The debate over whether Volkswagen or General Motors is the world's largest automaker obscures a number of things we should also consider in which firm outdoes the other. First, VW has never, ever needed any bailout from the state of Lower Saxony (which owns part of it) or Germany itself. This is partly down to the astute management of Ferdinand Piech--a real automotive genius who is none other than the grandson of Ferdinand Porsche (of the eponymous marque and the designer of the VW Beetle). Piech has proven himself to those in the motor trade by, among other things, designing the Le Mans-winning Porsche 917 in his early days. Second, VW's profitability is secured by owning a lot of luxury brands that can command higher margins on the market. The cachet of Audi, Bentley, Porsche and so on is unmatched by anything Goverment Motors offers.
Recently, I've succumbed to an admittedly unproductive diversion I've had growing up which should be familiar to males the world over: reading car magazines. Having not read these darned things in a while despite watching Top Gear fairly regularly, I like many was struck by today's supercar du jour, the Lamborghini Aventador. Just watch that mighty beast in action. To achieve truly astounding performance feats alike accelerating from 0 to 60 MPH in 2.9 seconds, this "Italian" supercar embodies among the most advanced technologies you can find in a production car.
Thus the third point that underscores just how far the once-mighty GM has fallen is the advancement of VW Group designs over their American counterparts. In particular, the carbon frame pictured above of the megabuck Lamborghini Aventador is impressive, combining very low weight with very high strength. The most galling thing for USA #1 cheerleaders--and there are too many out there in the part of the blogosphere I come across--is that this technology comes from the American commercial jetliner maker Boeing. In turn, Boeing gained this technological edge via subsidies from the US government. Don't believe me? Fine. How about a WTO ruling which suggests just that?
Boeing received at least $5.3 billion in improper subsidies from the United States government to develop its 787 Dreamliner and other jet models, giving it an unfair advantage against its European rival, Airbus, the World Trade Organization confirmed...Trade watchers will want to scrutinize the nitty-gritty details of DS 353 - Measures Affecting Trade in Large Civil Aircraft which are available on the WTO website. As for the rest of us, just keep in mind that the Lamborghini Aventador shares the carbon fibre space frame technology found on the 787 Dreamliner. Notably, the Aventador has not only starred in a car show but also an advanced materials show:
In an 850-page report, the Geneva-based trade body accepted a claim by the European Union that research and development grants provided by United States space programs contributed substantially to the technologies used in building the 787, Boeing’s latest flagship aircraft.
Whoever said “beauty is only skin deep” apparently never watched a Lamborghini get built. Thanks to the Italian automaker, those shallow types can head over to the Paris 2011 JEC composite show, and see their latest supercar, sans skin.And here's the Lambo press blurb:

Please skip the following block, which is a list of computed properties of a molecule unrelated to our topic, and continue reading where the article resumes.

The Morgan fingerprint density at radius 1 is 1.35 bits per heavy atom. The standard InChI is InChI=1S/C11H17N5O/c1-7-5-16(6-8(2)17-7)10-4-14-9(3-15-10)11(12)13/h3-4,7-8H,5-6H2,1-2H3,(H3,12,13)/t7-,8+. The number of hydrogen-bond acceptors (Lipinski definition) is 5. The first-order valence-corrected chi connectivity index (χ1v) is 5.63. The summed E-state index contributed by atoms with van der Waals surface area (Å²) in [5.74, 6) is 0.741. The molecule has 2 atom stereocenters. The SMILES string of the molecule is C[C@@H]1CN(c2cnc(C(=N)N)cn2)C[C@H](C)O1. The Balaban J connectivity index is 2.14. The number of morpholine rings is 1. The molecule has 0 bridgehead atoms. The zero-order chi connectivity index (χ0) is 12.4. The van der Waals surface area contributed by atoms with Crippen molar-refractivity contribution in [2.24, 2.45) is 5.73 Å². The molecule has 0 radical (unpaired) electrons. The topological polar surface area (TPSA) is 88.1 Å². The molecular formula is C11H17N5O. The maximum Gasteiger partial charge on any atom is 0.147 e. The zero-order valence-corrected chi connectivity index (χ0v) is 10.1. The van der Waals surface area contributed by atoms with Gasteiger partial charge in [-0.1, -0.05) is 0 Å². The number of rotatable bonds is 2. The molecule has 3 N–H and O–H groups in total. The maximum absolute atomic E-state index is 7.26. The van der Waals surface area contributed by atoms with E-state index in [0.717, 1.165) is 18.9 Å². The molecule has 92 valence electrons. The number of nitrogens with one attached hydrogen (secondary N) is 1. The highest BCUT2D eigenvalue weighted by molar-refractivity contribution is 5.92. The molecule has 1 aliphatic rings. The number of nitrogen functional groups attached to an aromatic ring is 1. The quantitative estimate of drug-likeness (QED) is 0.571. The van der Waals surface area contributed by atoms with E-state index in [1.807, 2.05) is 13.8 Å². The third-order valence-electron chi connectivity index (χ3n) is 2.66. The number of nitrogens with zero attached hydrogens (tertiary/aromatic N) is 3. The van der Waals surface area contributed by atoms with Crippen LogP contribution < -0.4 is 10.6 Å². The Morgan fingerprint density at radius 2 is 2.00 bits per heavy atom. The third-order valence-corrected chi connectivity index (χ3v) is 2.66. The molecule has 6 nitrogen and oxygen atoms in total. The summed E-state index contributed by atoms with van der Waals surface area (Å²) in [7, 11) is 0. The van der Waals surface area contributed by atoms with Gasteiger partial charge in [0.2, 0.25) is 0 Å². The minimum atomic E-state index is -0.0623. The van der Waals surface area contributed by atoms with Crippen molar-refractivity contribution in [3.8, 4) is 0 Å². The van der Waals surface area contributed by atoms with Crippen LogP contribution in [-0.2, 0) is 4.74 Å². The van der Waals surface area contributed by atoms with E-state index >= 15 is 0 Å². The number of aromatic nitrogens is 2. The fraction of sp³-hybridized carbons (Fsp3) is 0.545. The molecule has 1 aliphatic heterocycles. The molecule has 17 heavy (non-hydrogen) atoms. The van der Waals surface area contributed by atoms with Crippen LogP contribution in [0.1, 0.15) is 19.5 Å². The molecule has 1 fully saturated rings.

Built with a reinforced carbon fiber composite that was developed in conjunction with Boeing, the Aventador LP700-4’s naked chassis looks right at home in the showcase of materials and technology. And since composites also comprise many of the car’s other components, including wheels, frame and seats, there’s a little more to look at than just a carbon tub.
Automobili Lamborghini's participation in the 2011 edition of the JEC Composite Show in Paris - one of the world's most important exhibitions of composite materials - is intended to emphasize the company's leadership in this highly specialized sector, not only in applying these materials in mass production (as shown by the new Aventador LP 700-4), but also in the investigation and development of new manufacturing technologies and the resulting product spin-offs.The overall point is that the main beneficiary of Boeing's advancements in carbon fibre technology which are partly down to DoD and NASA inputs are not fellow US companies but a German-Italian concern. In other words, what's best for Boeing is not what's best for GM. With their superb application in road cars as exemplified by the Lamborghini Aventador, this knowledge gap between automakers will only become larger. There is a "trickle down" of technologies here, but for the benefit of non-Americans' bottom line. While you can of course argue that GM cannot sell such a premium vehicle, it calls into question why its marketing prowess does not extend to luxury cars. Remembering GM's Saab fiasco gives me shivers.
The use of composite materials reinforced with carbon fiber is becoming increasingly widespread in the automotive sector, as revealed by a study by Lucintel that foresees a growth of 65% over the next 5 years. Many manufacturers are working on developing and applying these technologies so they can build lighter vehicles that make an important contribution to reducing fuel consumption and air pollution, through improvements that include increasing the strength of the vehicle's structures.
Bailouts aside, the world has moved on. Isn't it great that all those US government subsidies that funded Boeing are helping...a German-Italian automaker? VW is rolling on the tarmac laughing all the way to the bank. American industrial policy (whatever that is) is so inept and uncoordinated that they can't even tilt the playing field in the favour of their own companies consistently.
NOTE: Making these carbon fibre thingamajigs is a costly, proprietary process as demonstrated by the even more exclusive (if not higher performance) Lexus LF-A.